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                                                                              THE END!!

Thanks for stopping by… talk to you later,  Judy

Wednesday, September 25, 2013

Last workday this season

I finished the last day of my commitment to Tamarac NWR today, and said, “I quit!” on my way out of the office this afternoon.  I have enjoyed my time here, but I’m ready for a little vacation.  Of course, I’m returning next year, so you know I must have liked it here.

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That being said, I’m not leaving here in the morning.  Let’s just say that the fridge hasn’t been fixed yet.  I really don’t want to go into that tonight.  So I’ll just show you some pictures I took yesterday as I worked on an assignment to gather ‘treasures’ that might be found along the trails by kindergartners later this week.

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The milkweed pods are sending out their seeds for next year, so I thought collecting some of these pods would work with the little ones to compare soft to hard.  When I was little, my mother always called these seeds that blew around on the winds ‘money stealers’.  Don’t know where that came from, but that’s what I’ve always called them too.  With the expenses I’ve had this summer, I guess they’ll leave me alone.  Winking smile

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I found other treasures along the way, but some of them I couldn’t collect.  After our rains last week, mushrooms are popping up all over.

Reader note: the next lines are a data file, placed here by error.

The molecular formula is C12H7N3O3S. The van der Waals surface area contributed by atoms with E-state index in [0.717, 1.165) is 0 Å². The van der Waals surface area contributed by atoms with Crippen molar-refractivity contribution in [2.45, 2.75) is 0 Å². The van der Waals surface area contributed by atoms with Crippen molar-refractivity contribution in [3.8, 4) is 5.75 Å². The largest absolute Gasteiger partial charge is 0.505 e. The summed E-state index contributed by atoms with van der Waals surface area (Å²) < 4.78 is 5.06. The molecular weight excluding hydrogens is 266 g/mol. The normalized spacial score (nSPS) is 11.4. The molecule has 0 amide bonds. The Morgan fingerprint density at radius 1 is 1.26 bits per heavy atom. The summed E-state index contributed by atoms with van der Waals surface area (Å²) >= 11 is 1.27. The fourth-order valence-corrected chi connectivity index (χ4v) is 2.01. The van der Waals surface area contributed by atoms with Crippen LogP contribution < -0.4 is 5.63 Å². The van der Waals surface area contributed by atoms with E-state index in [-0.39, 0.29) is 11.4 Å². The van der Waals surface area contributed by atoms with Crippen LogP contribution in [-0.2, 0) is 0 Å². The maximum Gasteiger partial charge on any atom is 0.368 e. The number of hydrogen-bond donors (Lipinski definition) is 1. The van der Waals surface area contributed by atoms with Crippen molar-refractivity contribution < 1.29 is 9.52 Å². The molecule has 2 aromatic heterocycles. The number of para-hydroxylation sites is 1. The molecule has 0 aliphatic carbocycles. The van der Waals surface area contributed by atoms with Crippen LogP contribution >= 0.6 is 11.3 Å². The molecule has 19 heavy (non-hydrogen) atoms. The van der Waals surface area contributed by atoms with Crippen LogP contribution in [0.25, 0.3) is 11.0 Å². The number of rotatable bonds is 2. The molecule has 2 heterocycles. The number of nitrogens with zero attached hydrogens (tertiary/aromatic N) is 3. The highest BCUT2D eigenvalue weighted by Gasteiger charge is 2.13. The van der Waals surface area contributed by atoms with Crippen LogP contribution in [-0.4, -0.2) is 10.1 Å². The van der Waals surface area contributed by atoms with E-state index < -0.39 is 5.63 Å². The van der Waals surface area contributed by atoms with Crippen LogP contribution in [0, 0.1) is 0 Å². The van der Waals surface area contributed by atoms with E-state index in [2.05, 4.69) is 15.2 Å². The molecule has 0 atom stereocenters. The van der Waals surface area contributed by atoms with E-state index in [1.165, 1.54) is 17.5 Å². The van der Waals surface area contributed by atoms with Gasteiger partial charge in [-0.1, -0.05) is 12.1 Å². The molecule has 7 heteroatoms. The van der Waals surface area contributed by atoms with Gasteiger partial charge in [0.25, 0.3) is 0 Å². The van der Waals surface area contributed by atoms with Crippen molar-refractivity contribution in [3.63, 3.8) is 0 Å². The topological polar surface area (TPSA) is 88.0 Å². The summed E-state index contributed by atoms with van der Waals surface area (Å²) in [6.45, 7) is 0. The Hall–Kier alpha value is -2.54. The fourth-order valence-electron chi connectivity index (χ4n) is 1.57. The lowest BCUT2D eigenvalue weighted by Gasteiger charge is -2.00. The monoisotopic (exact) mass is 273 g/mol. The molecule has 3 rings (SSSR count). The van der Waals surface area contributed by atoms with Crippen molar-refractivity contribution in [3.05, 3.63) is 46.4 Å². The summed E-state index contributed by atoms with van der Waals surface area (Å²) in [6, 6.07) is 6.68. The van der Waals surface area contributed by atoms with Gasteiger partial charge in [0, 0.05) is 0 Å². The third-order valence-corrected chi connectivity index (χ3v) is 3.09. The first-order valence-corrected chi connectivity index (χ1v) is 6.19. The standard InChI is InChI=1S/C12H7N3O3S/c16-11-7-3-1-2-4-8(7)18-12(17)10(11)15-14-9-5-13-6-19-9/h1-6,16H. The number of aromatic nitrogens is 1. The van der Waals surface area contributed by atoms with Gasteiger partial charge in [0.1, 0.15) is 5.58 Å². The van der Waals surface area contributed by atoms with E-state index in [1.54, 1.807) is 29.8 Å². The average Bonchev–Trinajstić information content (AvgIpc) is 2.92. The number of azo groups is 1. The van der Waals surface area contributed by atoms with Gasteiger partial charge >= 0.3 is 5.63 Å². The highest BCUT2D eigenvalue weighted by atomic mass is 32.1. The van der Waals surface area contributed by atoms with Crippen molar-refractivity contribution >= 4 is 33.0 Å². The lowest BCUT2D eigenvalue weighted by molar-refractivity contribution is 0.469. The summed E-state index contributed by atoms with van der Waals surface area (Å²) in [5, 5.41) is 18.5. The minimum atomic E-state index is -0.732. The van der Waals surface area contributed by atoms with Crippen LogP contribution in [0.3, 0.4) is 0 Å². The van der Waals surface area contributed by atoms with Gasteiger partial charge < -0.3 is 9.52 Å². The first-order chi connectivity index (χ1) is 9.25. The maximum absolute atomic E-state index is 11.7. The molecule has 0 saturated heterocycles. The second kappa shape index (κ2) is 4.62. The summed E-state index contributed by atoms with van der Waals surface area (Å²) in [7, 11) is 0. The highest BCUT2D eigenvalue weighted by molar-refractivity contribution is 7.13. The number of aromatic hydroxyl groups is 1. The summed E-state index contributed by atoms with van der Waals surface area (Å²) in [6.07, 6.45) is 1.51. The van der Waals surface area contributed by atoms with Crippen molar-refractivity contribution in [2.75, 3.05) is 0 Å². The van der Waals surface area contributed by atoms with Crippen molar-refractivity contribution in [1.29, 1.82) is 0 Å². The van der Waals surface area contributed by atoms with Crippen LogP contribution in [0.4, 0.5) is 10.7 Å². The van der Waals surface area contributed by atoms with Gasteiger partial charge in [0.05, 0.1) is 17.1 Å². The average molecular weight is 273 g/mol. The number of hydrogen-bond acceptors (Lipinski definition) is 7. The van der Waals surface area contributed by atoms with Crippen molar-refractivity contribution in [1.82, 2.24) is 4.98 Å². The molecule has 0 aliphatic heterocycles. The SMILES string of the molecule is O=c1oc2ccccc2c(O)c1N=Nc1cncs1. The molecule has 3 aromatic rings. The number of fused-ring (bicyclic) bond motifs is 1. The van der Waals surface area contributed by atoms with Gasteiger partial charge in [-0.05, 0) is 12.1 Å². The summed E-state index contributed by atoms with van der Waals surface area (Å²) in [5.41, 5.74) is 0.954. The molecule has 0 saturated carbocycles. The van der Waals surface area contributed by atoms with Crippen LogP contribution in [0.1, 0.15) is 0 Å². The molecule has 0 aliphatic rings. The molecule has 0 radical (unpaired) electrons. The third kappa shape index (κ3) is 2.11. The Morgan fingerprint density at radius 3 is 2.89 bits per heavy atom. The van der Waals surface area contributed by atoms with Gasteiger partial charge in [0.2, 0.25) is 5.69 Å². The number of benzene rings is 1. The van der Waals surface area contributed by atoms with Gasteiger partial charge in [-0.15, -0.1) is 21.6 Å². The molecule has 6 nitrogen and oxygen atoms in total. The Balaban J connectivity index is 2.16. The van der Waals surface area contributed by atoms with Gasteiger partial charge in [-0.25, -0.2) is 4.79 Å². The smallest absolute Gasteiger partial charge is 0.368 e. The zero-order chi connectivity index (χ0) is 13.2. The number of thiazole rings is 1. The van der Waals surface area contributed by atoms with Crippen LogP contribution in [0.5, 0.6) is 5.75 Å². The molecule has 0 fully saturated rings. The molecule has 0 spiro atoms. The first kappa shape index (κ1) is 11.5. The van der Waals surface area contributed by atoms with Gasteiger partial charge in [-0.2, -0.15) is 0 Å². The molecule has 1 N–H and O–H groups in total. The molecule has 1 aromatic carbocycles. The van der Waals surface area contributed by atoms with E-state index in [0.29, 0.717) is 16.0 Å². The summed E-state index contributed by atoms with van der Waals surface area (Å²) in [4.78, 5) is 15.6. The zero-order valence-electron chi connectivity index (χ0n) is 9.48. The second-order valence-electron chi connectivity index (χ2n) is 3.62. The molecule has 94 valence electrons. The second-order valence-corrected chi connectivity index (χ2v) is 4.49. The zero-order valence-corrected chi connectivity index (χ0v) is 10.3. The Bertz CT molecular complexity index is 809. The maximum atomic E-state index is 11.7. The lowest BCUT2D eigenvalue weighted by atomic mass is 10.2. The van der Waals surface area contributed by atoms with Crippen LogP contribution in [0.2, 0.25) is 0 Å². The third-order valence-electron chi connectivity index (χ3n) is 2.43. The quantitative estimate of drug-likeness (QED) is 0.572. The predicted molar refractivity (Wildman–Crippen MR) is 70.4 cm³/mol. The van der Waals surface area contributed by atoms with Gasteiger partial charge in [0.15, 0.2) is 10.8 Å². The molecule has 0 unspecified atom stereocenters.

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I decided yesterday to just use my little Canon Power Shot X280.  I’m not totally comfortable with it, and will probably always prefer my Canon Rebel DSLR’s, but I was pretty happy with the results.

IMG_0305It’s just on the edge of prime leaf peeper season here, and the sumac was just brilliant yesterday.  With my repair delay, I just might be here through the prime time for fall colors.  I’m thankful that the refuge is allowing me to stay as long as necessary to get things taken care of.  I’m trying to go out each day to notice the changes and sooth my anxieties.

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While Emma and I took a stroll through the woods in the afternoon, we encountered some interesting shelf fungi.  Tomorrow’s another day, and I hope to make some progress towards my departure.

Thanks for stopping by… talk to you later,  Judy

Monday, September 23, 2013

I’m getting over the shock

I have to tell you that the fridge breaking down again really threw me for a loop.  I didn’t sleep well last night, and I woke up with a lot of anxiety and thoughts streaming through my head over this.  Things like worst case scenarios, finances, when can I leave here, etc., etc.…

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Attending the staff meeting first thing this morning didn’t help one bit as there was talk of things that needed to be accomplished before freeze up. Disappointed smile  That made my nervous stomach do a loop-de-loop.  I busied myself with refilling all of the kiosks with pamphlets and other things on a list I’d been given for chores this week.  It helped some to be busy, but not enough.